A Word in Edgewise

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Religious Freedom for Mideast Christians?

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On September 6, 2014 I attended a lecture at the Lanier Theological Library in Houston presented by Dr. Mark Movsesian. The title of the lecture was “Religious Freedom for Mideast Christians, Yesterday and Today.” Movsesian is Director of the Center for Law and Religion at St. John”s University in New York.  Essentially the lecture was about the religious freedom or lack of freedom for Christians living in the Mideast.  He looked historically first at the development of Christianity in that part of the world. Frankly, most Christians I know in America are unaware of all the flavors of Christianity living in the Mideast. Then he turned his attention to the way Christianity has been tolerated or not tolerated by Muslim leaders in that area since the ascendency of Islam on the Arabian peninsula.  He went on to describe the nature of the current threats to Christians. In no uncertain terms he stated that Christianity is the most persecuted religion today in the world.  For those of us sitting at ease in America, that seems hard to believe.  How can the largest religion in the world be suffering such persecution? Well, because in many places Christians are in the minority as they have been in Iraq and Syria.  In fact, Movsesian is convinced that Christian communities in the Mideast are going through one of the worst periods of persecution in their history.  And their history is no stranger to persecution.

Mark Movsesian

Mark Movsesian

Movsesian is no light weight. Before he came to St. John’s, he clerked with Supreme Court Justice David Souter.  He is published in some of the most prestigious journals in the world: Harvard Law Review, Oxford Journal of Law and Religion, and American Journal of International Law.  The list is long.  So he knows whereof he speaks.  Two extremes must be avoided he says: (1) we must not think that ISIS or ISIL represents “real” Islam  and (2) we must not think that what is currently happening is anything new. What ISIS is doing has happened before. The current wave of violence and jihad is only the latest example of a pattern which appears from time to time.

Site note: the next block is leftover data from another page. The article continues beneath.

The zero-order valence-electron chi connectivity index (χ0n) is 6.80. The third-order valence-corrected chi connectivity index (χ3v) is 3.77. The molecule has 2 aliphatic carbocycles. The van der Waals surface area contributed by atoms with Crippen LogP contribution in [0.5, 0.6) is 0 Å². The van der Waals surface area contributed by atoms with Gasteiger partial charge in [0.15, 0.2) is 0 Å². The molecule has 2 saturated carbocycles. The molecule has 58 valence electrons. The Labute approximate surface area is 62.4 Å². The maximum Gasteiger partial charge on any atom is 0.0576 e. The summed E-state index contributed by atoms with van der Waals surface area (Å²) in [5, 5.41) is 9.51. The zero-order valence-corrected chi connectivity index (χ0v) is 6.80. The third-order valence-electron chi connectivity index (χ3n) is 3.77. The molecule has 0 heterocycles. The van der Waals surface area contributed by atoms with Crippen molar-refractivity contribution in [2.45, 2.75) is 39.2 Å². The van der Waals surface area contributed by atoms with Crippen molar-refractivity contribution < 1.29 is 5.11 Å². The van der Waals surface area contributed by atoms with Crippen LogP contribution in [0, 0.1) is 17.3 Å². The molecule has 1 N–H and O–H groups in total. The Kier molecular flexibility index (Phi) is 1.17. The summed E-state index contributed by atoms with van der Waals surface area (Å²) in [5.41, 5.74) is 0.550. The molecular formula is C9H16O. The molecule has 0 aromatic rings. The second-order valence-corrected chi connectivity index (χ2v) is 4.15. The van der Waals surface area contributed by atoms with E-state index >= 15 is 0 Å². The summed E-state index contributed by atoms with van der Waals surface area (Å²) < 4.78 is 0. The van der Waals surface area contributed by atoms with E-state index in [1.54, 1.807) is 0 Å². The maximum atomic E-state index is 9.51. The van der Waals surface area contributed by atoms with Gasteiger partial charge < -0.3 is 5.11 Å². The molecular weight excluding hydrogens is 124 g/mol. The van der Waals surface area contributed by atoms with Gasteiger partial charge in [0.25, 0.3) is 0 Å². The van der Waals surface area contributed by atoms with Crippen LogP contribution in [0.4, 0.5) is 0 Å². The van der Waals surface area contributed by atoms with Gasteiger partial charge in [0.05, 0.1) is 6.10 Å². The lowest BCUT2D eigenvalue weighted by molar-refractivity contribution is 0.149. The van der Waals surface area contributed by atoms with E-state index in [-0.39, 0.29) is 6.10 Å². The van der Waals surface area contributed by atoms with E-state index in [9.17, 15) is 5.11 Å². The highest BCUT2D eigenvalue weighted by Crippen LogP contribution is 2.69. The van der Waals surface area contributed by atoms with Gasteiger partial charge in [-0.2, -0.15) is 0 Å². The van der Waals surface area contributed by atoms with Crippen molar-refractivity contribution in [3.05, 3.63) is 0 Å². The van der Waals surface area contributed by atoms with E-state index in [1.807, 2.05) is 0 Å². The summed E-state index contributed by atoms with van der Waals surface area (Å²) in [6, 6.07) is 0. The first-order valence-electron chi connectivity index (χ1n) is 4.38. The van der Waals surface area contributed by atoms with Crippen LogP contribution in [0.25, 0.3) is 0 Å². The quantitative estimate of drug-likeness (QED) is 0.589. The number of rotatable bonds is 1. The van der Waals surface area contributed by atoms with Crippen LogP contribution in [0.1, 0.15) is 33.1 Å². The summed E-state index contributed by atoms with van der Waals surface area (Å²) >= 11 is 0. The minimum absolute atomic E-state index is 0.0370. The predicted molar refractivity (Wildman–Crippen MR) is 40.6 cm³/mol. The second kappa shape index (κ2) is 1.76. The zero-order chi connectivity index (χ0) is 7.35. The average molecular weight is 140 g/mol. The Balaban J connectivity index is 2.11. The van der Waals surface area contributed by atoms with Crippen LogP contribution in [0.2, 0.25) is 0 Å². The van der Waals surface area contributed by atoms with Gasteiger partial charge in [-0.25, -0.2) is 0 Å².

Moderate Muslims are as uneasy as Christians living in the Mideast.  In fact, a larger number of Muslims have died in these conflicts since 1979–the year the American hostages were taken in Iran–than Christians or any other religion for that matter.  The moderate Muslims I know from the Ahmaddiya movement have been declared non-Muslims and stripped of their rights in Pakistan.  The Sufi Muslims in Turkey have been imprisoned, beaten, and killed by those in power in the last decades of the 20th century.  When I presented at a conference in London in 2007 exploring the contributions of Fetullah Gulen, Gulen’s followers were clearly intimidated by the presence and threats from the more extreme factions. It has been suggested that the reason moderate Muslims won’t speak out against the Islamic extremists is fear for their lives and concern for the well being of their families.  I don’t know.  You’d have to ask them.  I do know of many Muslims who do speak out courageously.  It would be great to see them gather, unify and lobby their nations.  It would be great to see Muslim countries rise up against ISIS and defeat them in the name of Islam.

There are “good” Muslims, of course, kicking against extremism but many of them are living and writing in the west.  In private conversation Movsesian told us about one scholar living in America who is advocating for the separation of mosque and state. Though it is no joking matter, he jokes to his friend he is just waiting for a fatwa against him.

Moderate Muslims have much to lose if they stand up against these extreme elements. But it may well be possible they have more to lose in the long run if they don’t.

 

 

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